the mouse market

Weaver has a (gray area legal) side job on campus. He makes jewelry- the kind of gorgeous and intricate pieces that people love on Etsy.

There are the impossible little tree pendants made of twisted iron wires, the hair twists which can be worn for weeks at a time, and the little glass baubles filled with sea salt. They make for perfect earrings: tiny vials of potent salt in colorful glass containers which make for stunning earring decorations or necklace pendants, or even the occasional charm bracelet.

Off campus, they’re cutesy little pieces that can be purchased for a bit more than they’re probably worth.

On campus, they sell faster than he can make them. Especially around certain holidays and celebrations. For him, the idea of graduating and moving on is a distant thought. After all, so long as he stays on campus, the Weaver will always have business.

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anonymous asked:

(Small business creative anon) Makes sense to me. To be fair, I don't see myself ever needing to higher anyone else, but I know others in similar situations might. Those answers seem reasonable to me. Any thoughts on what those like me should do in the mean time Until such a preferred system could be implemented? Off the top of my head forming some sort of collective of shared resources would seem good, though it would be best to be so at the start I suppose.

I appreciate you taking the time to consider the anti-capitalist line of thought! Within the current paradigm, worker cooperatives are probably the most ethical way to deal with the market economy, because they involve democratic control over the workplace and the profits. Richard Wolff is an economist who focuses on the setups of cooperatives in his lectures and books; a short video introduction to worker cooperatives can be found here and the Amazon link to his book Democracy at Work can be found here. Awesome youtube personality Bad Mouse Productions has a great video that talks about why cooperatives aren’t the norm and why they can be so difficult to establish (found here). If every business was set up like a worker cooperative, we’d end up with a situation that could be labeled “market socialism” or “mutualism” – much better for people overall when compared to capitalism. Many leftists, including myself, see cooperatives as potentially a good intermediary program for the transition from capitalism to socialism, since it could acclimate people to economic democracy and a mindset of community wellbeing. 

While cooperatives are miles better than traditional capitalist firms, you’d still wind up with many of the problems associated with a capitalist market economy under a mutualist system – you’d still have economic crises spurred by overproduction (since you’d still be running on the profit motive), needless parallel development of the same technologies across many competing firms (since there wouldn’t necessarily be cooperation between firms), and business closures resulting from a failure to compete (which would negatively impact workers and communities). In other words, cooperatives won’t change the economic landscape as long as they’re divorced from full-blown anti-capitalist political action. Over time, the horizontal cooperative model could be extended to the higher realms of the economy, thus creating a full socialist democracy founded upon a for-need/for-use principle (rather than the for-profit principle), but there’s not necessarily a guarantee of that. In this sense, it’s the job of leftists to help steer these ideas towards a socialism that can fully transcend the profit motive. In the meantime, I do think that valuable goals are achieved when leftists team up with cooperative advocates, especially if we can ever outline a program that might call for a transition from capitalism to mutualism to socialism.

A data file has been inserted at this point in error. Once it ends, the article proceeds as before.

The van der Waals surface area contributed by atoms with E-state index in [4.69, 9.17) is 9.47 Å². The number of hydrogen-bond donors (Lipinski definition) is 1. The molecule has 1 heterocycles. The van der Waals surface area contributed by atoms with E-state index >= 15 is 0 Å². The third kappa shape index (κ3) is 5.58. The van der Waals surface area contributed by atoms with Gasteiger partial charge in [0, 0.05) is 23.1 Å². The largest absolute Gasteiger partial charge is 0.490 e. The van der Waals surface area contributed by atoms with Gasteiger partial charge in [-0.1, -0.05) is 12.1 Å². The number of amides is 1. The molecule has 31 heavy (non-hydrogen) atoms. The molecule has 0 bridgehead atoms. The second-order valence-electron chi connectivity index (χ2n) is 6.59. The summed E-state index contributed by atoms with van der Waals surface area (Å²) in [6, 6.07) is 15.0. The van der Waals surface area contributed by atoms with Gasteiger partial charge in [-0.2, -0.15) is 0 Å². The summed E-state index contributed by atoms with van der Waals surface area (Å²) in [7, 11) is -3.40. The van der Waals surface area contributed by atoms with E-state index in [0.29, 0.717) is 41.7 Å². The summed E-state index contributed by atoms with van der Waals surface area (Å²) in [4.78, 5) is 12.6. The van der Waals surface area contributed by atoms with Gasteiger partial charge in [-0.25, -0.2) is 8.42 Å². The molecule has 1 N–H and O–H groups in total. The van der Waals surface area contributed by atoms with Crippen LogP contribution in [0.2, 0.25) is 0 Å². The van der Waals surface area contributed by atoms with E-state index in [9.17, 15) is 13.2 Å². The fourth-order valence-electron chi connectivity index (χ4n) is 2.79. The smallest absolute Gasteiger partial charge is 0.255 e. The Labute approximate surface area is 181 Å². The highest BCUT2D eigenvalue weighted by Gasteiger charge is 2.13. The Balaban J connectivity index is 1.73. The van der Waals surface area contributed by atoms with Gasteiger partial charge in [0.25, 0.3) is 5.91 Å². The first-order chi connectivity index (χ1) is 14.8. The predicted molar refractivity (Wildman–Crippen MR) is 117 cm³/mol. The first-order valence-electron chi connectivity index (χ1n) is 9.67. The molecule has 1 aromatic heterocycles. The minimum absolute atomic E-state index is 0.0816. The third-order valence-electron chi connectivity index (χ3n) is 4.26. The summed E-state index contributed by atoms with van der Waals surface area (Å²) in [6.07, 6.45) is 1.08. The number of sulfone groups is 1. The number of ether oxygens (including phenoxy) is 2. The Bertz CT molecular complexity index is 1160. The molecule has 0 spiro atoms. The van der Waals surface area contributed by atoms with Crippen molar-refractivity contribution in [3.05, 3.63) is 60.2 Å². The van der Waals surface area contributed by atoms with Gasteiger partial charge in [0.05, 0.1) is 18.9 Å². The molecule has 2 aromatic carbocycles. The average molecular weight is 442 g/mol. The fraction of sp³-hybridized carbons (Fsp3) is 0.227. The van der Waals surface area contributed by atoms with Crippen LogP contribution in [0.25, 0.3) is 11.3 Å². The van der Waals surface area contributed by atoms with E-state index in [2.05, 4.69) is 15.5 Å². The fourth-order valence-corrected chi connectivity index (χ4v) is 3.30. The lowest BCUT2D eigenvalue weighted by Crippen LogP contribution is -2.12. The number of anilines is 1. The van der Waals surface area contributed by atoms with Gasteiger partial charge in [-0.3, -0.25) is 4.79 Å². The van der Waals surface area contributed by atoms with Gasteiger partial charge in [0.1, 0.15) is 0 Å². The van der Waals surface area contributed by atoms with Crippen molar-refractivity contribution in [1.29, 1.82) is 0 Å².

Other basic website resources for turning a traditional capitalist business into a worker cooperative can be found in links like these:

Hope this helped give some insight!

-Daividh

“The stock market is all about fear and anxiety, best shown in how a mouse reacts to a cat,” the Dutch cartoonist Joost Swarte says of “The Mouse of Wall Street,” his cover for this week’s issue. When Swarte first sent his sketch, the markets were in free fall—but then a day later they had rebounded. Swarte amended the image to show “the optimistic mouse.”

Read this week’s issue.

The other day I was invited by a university art organization  to do a talk about my work experience and projects. The meat of the talk was showing my work process. So I made this artwork specifically for that purpose.

Click on this LINK to view the timelapse video.

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As you saw yesterday, I tested out being a professional photographer for this week’s Tortie Scouts Entrepreneurship badge!

Turns out I am going to need a very big budget for cameras…I am going to need to get new cameras all the time because they just look too tasty to resist!

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This week’s Tortie Scouts is all about showing resourcefulness in Entrepreneurship!

My dream is to open a photography business! I have learned from Mommy that taking pictures is lots of fun. I even have my own Kirby-sized camera!

anonymous asked:

u know what i just Realized??????? dnp have two different computer mice bc different hands but instead of sitting where it would make most sense where they can both easily reach their mouse, they sit opposite, where they have to reach over the other to get their mouse

is this accurate market research because i think they just keep one mouse in the middle where dan can easily reach it with his left hand and phil can easily reach it with his right hand. that’s what it’s always looked like to me at least